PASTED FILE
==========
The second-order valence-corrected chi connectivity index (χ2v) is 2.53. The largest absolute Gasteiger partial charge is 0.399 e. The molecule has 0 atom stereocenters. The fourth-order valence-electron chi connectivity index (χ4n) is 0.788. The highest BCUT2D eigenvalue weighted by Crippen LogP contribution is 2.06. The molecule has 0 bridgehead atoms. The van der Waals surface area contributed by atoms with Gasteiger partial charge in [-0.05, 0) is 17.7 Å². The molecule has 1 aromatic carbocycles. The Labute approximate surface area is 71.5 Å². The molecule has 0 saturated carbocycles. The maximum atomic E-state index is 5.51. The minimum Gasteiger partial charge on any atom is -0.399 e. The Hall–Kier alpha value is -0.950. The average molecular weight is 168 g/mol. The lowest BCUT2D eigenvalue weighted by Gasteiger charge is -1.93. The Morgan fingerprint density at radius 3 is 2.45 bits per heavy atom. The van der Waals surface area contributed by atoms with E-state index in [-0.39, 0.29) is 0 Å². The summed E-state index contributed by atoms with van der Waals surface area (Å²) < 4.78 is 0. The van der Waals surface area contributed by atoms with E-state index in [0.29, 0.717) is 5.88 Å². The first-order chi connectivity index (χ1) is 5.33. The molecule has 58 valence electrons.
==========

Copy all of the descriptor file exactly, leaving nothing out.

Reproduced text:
The second-order valence-corrected chi connectivity index (χ2v) is 2.53. The largest absolute Gasteiger partial charge is 0.399 e. The molecule has 0 atom stereocenters. The fourth-order valence-electron chi connectivity index (χ4n) is 0.788. The highest BCUT2D eigenvalue weighted by Crippen LogP contribution is 2.06. The molecule has 0 bridgehead atoms. The van der Waals surface area contributed by atoms with Gasteiger partial charge in [-0.05, 0) is 17.7 Å². The molecule has 1 aromatic carbocycles. The Labute approximate surface area is 71.5 Å². The molecule has 0 saturated carbocycles. The maximum atomic E-state index is 5.51. The minimum Gasteiger partial charge on any atom is -0.399 e. The Hall–Kier alpha value is -0.950. The average molecular weight is 168 g/mol. The lowest BCUT2D eigenvalue weighted by Gasteiger charge is -1.93. The Morgan fingerprint density at radius 3 is 2.45 bits per heavy atom. The van der Waals surface area contributed by atoms with E-state index in [-0.39, 0.29) is 0 Å². The summed E-state index contributed by atoms with van der Waals surface area (Å²) < 4.78 is 0. The van der Waals surface area contributed by atoms with E-state index in [0.29, 0.717) is 5.88 Å². The first-order chi connectivity index (χ1) is 5.33. The molecule has 58 valence electrons.